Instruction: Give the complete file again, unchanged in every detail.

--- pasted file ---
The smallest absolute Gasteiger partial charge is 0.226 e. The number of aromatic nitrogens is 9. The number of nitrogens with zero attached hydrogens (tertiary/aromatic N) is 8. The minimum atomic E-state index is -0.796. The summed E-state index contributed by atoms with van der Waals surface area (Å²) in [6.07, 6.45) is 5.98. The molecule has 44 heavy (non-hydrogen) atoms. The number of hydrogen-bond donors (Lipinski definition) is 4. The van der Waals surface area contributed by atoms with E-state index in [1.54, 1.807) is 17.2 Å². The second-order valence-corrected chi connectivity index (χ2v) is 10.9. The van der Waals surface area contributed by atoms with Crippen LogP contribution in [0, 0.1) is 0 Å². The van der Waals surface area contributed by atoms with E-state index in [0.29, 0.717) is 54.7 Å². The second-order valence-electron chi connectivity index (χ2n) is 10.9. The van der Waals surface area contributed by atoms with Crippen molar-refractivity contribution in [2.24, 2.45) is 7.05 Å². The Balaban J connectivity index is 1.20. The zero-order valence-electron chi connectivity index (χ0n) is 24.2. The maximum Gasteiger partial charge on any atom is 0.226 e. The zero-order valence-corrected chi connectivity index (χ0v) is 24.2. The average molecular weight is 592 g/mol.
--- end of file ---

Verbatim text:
The smallest absolute Gasteiger partial charge is 0.226 e. The number of aromatic nitrogens is 9. The number of nitrogens with zero attached hydrogens (tertiary/aromatic N) is 8. The minimum atomic E-state index is -0.796. The summed E-state index contributed by atoms with van der Waals surface area (Å²) in [6.07, 6.45) is 5.98. The molecule has 44 heavy (non-hydrogen) atoms. The number of hydrogen-bond donors (Lipinski definition) is 4. The van der Waals surface area contributed by atoms with E-state index in [1.54, 1.807) is 17.2 Å². The second-order valence-corrected chi connectivity index (χ2v) is 10.9. The van der Waals surface area contributed by atoms with Crippen LogP contribution in [0, 0.1) is 0 Å². The van der Waals surface area contributed by atoms with E-state index in [0.29, 0.717) is 54.7 Å². The second-order valence-electron chi connectivity index (χ2n) is 10.9. The van der Waals surface area contributed by atoms with Crippen molar-refractivity contribution in [2.24, 2.45) is 7.05 Å². The Balaban J connectivity index is 1.20. The zero-order valence-electron chi connectivity index (χ0n) is 24.2. The maximum Gasteiger partial charge on any atom is 0.226 e. The zero-order valence-corrected chi connectivity index (χ0v) is 24.2. The average molecular weight is 592 g/mol.